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Your Tax Dollars at Work


Election season is upon us, and British Columbians should be prepared for a blizzard of spending announcements and bad policy choices.

It kicked off in late July when the Christy Clark government changed its mind on a foreign homebuyer’s tax. After years of making the case against gouging non-Canadian investors, it became clear in their poll numbers that they had to look like they were doing something to control housing prices. Voila! A new 15 per cent tax on foreign investment in the Lower Mainland was passed into law.

It’s unclear what, besides securing their re-election, the BC Liberals hope the tax will do. They have offered no suggestions as to what they expect to raise in revenue from the tax. They have made no comments on how much, if at all, they would like to see property prices fall. They have the ability, with the stroke of the pen, to both increase and decrease the tax, but have not stated what would provoke such a move. They also won’t say what would cause them to spread the tax beyond Greater Vancouver – how hot do other BC markets need to get before they get the same “protection” from foreign investors?

This nebulousness makes for bad public policy, as it offers taxpayers, economists and watchdogs no way to gauge whether the tax’s aims have been successful. It’s like playing a hockey game with no nets – how do we know if we’ve scored?

With that vagueness comes another threat to taxpayers. Almost 30 years ago, Premier Bill Vander Zalm brought in a property transfer tax because “Foreign investors, many speculatively, [are] driving up home prices beyond the reach of British Columbians. These people paid no tax and most [have] never paid a BC tax of any kind … these welcome newcomers should also contribute to the needs of the province.”

Sounds a lot like the argument for this foreign buyers’ tax, doesn’t it? But Vander Zalm’s property transfer tax, once designed to hit only the top five per cent of homes, now drives up the price of virtually every property in BC Luxury taxes can quickly become everyone taxes.

Other election goodies have already been announced by the BC Government, and you can see how each is targeted to a potential voting group. A couple of new schools in Surrey, always a swing community provincially. Freezing the hated Medical Services Premium tax after 15 straight years of increases. A tiny tax credit (roughly $12.50 per child) for school supply purchases as a way to reach out to parents. The long-awaited Evergreen SkyTrain Line will open before Christmas as a way to show government’s commitment to suburban voters. A number of highway improvements throughout BC have been announced. Funding for a First Nations economic development strategy was unveiled, along with more money for aboriginal students and training. Half a billion dollars for social housing.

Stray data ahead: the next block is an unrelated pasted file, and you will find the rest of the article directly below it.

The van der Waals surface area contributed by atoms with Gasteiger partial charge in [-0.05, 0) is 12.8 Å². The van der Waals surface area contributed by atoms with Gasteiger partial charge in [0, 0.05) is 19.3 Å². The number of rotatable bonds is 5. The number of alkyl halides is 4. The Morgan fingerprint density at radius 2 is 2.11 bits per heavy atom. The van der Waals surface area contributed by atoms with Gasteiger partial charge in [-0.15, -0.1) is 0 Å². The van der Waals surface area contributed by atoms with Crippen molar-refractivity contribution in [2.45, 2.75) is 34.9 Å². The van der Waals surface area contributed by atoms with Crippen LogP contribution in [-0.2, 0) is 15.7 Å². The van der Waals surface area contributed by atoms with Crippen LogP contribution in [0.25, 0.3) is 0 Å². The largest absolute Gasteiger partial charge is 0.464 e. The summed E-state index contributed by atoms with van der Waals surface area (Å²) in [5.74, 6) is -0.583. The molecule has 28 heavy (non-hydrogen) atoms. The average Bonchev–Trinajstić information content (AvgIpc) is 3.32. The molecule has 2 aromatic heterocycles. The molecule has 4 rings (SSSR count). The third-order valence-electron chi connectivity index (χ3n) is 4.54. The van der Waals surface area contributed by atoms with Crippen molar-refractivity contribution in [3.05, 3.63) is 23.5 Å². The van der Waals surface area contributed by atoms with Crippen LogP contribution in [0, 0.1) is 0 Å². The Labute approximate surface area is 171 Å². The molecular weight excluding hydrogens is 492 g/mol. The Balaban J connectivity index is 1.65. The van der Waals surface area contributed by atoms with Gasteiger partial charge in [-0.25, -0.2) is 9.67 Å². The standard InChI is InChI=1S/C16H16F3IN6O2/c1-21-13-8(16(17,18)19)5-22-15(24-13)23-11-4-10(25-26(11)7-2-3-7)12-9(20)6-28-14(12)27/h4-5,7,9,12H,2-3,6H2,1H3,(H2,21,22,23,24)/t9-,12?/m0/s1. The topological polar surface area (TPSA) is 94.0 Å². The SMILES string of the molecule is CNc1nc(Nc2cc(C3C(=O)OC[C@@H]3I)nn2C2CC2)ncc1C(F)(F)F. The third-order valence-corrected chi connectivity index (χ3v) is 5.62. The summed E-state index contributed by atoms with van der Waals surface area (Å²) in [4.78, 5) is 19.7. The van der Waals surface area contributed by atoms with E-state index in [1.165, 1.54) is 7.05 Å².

To connect with the vital Indo-Canadian community, the government has borrowed $97.5 million on the Indian Masala bond market, and reinvested it in the Housing Development Finance Corporation Limited of India. The government expects to make a $2 million profit after three years – a very low rate of return.

The biggest motivator seems to be entrenching economic links to India, especially as a BC lumber buyer, as a way to build the government’s connection to Indo-Canadian voters here. Indeed, BC is spending $5 million over three years to promote BC wood in India. A noble cause, to be sure, but one that should be kept separate from BC’s investment decisions. A decision to risk $97.5 million should not depend on marketing aims – or on hopes to woo voters.

All those announcements happened in the first two weeks of September. By the time the May 9, 2017 provincial election arrives, BC residents may not be able to sneeze without government rushing to offer us a taxpayer-funded tissue – all paid for with our

Jordan Bateman

Jordan Bateman

Director of BC Canadian Federation of Taxpayers

BC Director - Canadian Taxpayers Federation (), Author, Husband, Dad. Plus an unapologetic Canucks, Packers & BC Lions fan.